On 7 January 2010 the Saatchi Gallery
will present Richard Wilson's 20:50 reinstalled at Duke of York's HQ. Originally created in 1987, it was permanently installed at the Saatchi Gallery at Boundary Road in 1991 and County Hall in 2003, each time responding to the architectural context of its surroundings, providing a different impression in each location.
Wilson's 20:50 fills the whole space to waist height with a reservoir of recycled engine oil (the material after which the work takes its name). A walkway invites visitors directly though the work, so that they are surrounded by the reflective horizontal plane of sump oil from all sides. Inspired by the idea of a Tardislike space, the mirroring surface of this viscous black mass fills the gallery yet doubles it in appearance, playing back to the architecture of the room by reflecting it upside down.
"If I was going to have to call it something I suppose it would be a conceptual installation. 20:50 is essentially an idea. It can be applied to any internal space and in each space it will be radically different in appearance - because it will reflect that specific space and adapt to that space's physical parameters." -Richard Wilson.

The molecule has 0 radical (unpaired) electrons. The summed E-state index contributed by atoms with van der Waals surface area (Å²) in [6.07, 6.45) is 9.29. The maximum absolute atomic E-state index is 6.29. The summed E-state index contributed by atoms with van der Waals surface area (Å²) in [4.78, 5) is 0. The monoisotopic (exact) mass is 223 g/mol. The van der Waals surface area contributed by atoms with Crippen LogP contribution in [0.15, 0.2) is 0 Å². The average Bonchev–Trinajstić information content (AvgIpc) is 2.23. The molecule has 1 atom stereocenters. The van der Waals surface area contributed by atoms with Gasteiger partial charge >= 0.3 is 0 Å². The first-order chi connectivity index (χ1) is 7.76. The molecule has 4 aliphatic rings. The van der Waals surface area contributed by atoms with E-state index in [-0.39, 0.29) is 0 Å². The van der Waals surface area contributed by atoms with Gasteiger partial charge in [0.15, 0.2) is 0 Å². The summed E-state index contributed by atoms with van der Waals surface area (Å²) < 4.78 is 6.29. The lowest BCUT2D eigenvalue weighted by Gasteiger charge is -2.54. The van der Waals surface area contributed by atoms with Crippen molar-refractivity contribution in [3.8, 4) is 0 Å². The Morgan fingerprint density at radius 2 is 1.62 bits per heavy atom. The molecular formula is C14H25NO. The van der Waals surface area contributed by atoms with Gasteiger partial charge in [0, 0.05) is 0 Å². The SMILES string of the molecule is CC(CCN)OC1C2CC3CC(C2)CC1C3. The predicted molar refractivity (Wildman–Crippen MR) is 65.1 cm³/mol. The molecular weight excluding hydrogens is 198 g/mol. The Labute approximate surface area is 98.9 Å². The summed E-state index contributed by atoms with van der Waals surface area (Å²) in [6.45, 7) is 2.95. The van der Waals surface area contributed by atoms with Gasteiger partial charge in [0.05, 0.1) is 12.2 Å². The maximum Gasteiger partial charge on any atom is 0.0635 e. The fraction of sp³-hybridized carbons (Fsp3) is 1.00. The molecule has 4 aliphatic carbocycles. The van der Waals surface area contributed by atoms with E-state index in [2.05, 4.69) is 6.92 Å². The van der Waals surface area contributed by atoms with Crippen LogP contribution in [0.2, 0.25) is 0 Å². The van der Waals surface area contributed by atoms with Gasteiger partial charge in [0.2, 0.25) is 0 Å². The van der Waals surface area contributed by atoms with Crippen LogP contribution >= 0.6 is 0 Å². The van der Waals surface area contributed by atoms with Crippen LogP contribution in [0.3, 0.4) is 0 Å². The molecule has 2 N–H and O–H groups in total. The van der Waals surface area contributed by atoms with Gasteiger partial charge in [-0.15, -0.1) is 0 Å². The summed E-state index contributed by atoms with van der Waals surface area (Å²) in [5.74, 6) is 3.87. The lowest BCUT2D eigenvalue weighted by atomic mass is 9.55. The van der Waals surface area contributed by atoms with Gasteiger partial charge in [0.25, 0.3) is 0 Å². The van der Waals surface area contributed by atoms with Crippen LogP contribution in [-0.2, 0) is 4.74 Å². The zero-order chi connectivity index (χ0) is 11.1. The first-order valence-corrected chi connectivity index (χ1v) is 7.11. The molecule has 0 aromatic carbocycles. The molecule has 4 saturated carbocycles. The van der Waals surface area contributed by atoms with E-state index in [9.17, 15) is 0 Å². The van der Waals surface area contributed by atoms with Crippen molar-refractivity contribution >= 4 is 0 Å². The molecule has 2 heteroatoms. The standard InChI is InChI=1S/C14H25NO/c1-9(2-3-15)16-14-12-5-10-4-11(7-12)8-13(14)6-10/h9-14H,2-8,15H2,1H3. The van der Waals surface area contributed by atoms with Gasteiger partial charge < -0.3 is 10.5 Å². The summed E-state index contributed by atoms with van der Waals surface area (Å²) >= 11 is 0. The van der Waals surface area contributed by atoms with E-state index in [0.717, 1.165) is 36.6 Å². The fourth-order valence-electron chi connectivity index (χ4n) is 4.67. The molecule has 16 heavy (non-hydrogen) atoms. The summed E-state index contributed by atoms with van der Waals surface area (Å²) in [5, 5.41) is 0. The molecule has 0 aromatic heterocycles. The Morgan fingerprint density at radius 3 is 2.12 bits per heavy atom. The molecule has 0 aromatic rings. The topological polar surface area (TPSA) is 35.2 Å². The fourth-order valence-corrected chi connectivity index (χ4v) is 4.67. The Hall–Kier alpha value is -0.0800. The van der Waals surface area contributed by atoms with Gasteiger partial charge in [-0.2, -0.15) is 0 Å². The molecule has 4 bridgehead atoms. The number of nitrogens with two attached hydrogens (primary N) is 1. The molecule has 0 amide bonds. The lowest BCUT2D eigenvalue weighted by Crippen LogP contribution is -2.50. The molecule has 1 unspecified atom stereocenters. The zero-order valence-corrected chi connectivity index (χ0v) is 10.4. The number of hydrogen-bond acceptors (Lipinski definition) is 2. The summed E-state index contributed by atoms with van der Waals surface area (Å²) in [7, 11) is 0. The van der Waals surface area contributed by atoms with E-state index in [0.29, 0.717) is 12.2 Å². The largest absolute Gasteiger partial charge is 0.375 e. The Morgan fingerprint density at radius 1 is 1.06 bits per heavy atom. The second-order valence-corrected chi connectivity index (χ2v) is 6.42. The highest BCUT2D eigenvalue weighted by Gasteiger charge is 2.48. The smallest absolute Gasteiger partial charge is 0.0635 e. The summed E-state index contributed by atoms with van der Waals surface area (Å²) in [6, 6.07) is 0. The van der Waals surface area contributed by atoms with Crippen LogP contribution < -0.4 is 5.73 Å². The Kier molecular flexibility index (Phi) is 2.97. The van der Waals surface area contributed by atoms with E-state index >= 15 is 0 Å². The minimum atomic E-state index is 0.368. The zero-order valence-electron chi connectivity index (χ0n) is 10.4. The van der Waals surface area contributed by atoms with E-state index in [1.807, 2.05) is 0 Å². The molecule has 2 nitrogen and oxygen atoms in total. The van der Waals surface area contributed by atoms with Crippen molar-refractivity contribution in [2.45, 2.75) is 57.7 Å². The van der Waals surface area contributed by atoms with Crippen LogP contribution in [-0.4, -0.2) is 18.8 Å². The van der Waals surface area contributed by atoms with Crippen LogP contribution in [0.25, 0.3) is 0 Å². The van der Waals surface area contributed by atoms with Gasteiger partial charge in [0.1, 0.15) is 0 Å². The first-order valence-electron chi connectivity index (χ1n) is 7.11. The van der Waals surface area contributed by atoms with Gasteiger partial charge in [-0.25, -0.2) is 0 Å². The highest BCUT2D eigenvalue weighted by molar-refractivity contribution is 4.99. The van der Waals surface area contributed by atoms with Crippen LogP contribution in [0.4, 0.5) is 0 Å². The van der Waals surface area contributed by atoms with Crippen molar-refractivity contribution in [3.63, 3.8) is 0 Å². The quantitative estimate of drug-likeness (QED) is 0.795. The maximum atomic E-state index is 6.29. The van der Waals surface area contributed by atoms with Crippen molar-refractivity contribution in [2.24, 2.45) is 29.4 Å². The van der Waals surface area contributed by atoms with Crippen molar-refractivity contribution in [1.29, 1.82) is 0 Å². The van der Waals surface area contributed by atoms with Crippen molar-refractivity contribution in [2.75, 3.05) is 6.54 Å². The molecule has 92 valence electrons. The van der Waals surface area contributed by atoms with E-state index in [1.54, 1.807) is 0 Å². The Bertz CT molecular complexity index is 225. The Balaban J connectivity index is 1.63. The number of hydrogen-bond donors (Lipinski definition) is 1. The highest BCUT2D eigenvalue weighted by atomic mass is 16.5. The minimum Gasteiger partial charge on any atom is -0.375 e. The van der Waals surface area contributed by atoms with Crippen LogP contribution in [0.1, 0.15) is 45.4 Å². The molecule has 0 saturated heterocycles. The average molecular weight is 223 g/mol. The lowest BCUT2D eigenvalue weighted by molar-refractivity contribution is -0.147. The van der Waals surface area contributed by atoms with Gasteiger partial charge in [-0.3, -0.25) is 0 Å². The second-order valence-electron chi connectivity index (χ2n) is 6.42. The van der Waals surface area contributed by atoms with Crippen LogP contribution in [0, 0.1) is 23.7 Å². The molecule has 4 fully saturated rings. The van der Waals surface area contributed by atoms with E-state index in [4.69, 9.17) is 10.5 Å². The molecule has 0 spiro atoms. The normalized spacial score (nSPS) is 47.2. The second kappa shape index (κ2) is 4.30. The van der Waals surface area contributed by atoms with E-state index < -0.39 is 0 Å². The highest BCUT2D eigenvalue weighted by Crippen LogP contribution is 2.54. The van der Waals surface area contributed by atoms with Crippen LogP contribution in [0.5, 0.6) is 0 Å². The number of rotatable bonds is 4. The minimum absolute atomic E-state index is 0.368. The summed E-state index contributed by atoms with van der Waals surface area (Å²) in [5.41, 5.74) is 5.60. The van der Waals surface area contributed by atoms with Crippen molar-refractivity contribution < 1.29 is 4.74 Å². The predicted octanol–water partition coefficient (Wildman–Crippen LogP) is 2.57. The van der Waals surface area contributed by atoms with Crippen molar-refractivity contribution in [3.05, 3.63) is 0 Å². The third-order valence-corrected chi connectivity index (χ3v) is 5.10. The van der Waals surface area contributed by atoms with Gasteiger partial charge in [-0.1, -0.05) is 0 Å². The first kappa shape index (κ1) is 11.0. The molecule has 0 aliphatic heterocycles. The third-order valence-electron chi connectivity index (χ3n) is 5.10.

Richard Wilson is one of Britain's most renowned sculptors. Working from his interest in architecture, engineering and monumental feats, Wilson uses the individual information of each place for which his work is intended to create new spatial experiences.
Wilson has exhibited widely nationally and internationally for over thirty years and has made major museum exhibitions and public works in countries as diverse as Japan, USA, Brazil, Mexico, Russia, Australia and numerous countries throughout Europe. Wilson has represented Britain in the Sydney, Sao Paulo, Venice Biennials and Yokohama Triennial and was nominated for the Turner Prize on two occasions.. His latest architectural intervention, Square the Block' (2009), located on a corner facade of the LSE Building in London, both mimics and subverts the existing facade, shifting our perception of the solidity of the stone from which it is constructed.
Often singled out for his concentration on site-specific projects, Wilson's name has perhaps more than that of any other become synonymous with the idea of installation in Britain..